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Thursday, March 19th, 2015
If a mother disciplines by spanking or hitting, and then tries to make up for it with extra love and affection, the warm gestures don’t actually help your child to feel better — or to forget.
Researchers from Duke University interviewed more than 1,000 children and their mothers from eight countries (the U.S., China, Thailand, the Philippines, Italy, Kenya, Jordan, Colombia) to determine the extent of physical punishment each child received and their tendency for anxiety and aggression.
The study results, published in the Journal of Clinical Child & Adolescent Psychology, revealed that even though kind gestures eased the stress of corporal punishment among children ages 8 to 10, aggression and anxiety still remained. In fact, the more loving a parent was after physical discipline, the more anxiety a child had. And not surprisingly, the more severe the punishment, the more severe aggression and anxiety increased.
No reason has been determined as to why maternal warmth doesn’t soothe a child, but one simple theory: “it’s too confusing and unnerving for a child to be hit hard and loved warmly all in the same home,” says Jennifer Lansford, research professor at the Social Science Research Institute at Duke University. Mixed signals are confusing, so it doesn’t come as a shock that children respond poorly to contradictory behaviors from their mothers.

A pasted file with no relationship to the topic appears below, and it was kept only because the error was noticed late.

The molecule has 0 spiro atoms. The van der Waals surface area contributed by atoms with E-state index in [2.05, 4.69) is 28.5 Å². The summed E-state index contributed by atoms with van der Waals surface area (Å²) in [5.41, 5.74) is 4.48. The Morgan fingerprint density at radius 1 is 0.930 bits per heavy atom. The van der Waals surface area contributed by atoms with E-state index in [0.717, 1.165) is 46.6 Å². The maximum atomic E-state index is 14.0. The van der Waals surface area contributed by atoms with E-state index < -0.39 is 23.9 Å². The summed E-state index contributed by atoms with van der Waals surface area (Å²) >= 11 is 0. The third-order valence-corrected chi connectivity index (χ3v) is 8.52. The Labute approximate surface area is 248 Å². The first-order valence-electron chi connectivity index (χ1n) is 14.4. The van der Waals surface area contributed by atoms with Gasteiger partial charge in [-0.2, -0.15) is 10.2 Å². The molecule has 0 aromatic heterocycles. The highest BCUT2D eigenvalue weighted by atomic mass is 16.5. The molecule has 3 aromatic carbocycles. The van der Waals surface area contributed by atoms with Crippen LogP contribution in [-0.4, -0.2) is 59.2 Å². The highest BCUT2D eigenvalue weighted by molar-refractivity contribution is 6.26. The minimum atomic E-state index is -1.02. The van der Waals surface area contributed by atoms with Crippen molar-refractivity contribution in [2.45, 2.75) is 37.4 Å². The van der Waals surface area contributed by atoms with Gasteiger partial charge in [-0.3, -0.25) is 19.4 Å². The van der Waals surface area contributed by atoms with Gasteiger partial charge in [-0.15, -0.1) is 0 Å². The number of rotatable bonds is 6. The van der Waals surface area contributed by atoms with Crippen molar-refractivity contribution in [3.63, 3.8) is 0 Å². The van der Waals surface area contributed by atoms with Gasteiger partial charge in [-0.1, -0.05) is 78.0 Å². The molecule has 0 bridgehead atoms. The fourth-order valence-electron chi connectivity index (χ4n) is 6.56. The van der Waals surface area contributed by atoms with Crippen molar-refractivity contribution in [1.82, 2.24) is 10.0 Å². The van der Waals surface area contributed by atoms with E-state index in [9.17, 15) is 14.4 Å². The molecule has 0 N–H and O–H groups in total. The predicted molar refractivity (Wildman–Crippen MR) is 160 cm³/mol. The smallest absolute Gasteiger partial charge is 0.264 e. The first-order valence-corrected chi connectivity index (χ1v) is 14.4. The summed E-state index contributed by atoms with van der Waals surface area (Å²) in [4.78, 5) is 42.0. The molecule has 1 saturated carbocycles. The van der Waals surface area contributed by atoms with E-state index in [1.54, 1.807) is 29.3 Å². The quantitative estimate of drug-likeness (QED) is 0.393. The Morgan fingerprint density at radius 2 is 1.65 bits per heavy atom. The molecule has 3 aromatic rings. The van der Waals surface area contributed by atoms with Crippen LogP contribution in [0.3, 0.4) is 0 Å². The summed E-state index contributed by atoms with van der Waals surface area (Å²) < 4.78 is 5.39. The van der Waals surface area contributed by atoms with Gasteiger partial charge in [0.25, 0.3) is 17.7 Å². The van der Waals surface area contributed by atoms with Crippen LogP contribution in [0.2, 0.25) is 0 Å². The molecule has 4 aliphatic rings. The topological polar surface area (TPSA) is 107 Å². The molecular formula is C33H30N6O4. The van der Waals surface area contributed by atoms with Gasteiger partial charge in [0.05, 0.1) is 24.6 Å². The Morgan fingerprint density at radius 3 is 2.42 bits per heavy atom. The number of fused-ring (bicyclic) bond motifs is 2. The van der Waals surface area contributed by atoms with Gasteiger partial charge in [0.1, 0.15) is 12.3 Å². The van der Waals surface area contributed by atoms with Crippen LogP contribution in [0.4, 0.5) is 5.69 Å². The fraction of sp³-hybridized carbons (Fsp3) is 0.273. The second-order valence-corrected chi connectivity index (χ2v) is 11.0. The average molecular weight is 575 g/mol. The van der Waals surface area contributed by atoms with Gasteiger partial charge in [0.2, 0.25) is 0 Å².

“If you believe that you can shake your children or slap them across the face and then smooth things over gradually by smothering them with love, you are mistaken,” said Dr. Lansford. “Being very warm with a child whom you hit in this manner rarely makes things better.”
No matter how angry you are, experts recommend non-physical forms of discipline in order to encourage good behavior in children.
Caitlin St John is an Editorial Assistant for Parents.com who splits her time between New York City and her hometown on Long Island. She’s a self-proclaimed foodie who loves dancing and anything to do with her baby nephew. Follow her on Twitter: @CAITYstjohn
Image: Young boy via Shutterstock
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Friday, February 6th, 2015
The pope made headlines last month with his repeated support for breastfeeding moms, but now he’s in the news for a different reason: his (apparent) support for spanking done with dignity.
A recent papal address in St. Peter’s Square made waves when Pope Francis shared a story about a father’s physical discipline tactic. CNN reports:
“I once heard at a wedding a father say, ‘I sometimes have to hit my children a little but never in the face, so as to not demean them.’ How nice, I thought, he has a sense of dignity,” the Pope said.
“When he punishes, he does it right and moves on.”
“A good father knows how to wait and knows how to forgive from the bottom of his heart. Of course he can also discipline with a firm hand: he’s not weak, submissive, sentimental,” he said.
“This father knows how to discipline without demeaning; he knows how to protect without restraint.”
Much like the vaccines debate, the spanking debate is a touchy, ongoing topic — and Pope Francis’s remarks seem to fall into the “spare the rod, spoil the rod” side. What makes his comments surprising is that the United Nations recently recommended the Vatican prohibit corporal punishment toward child.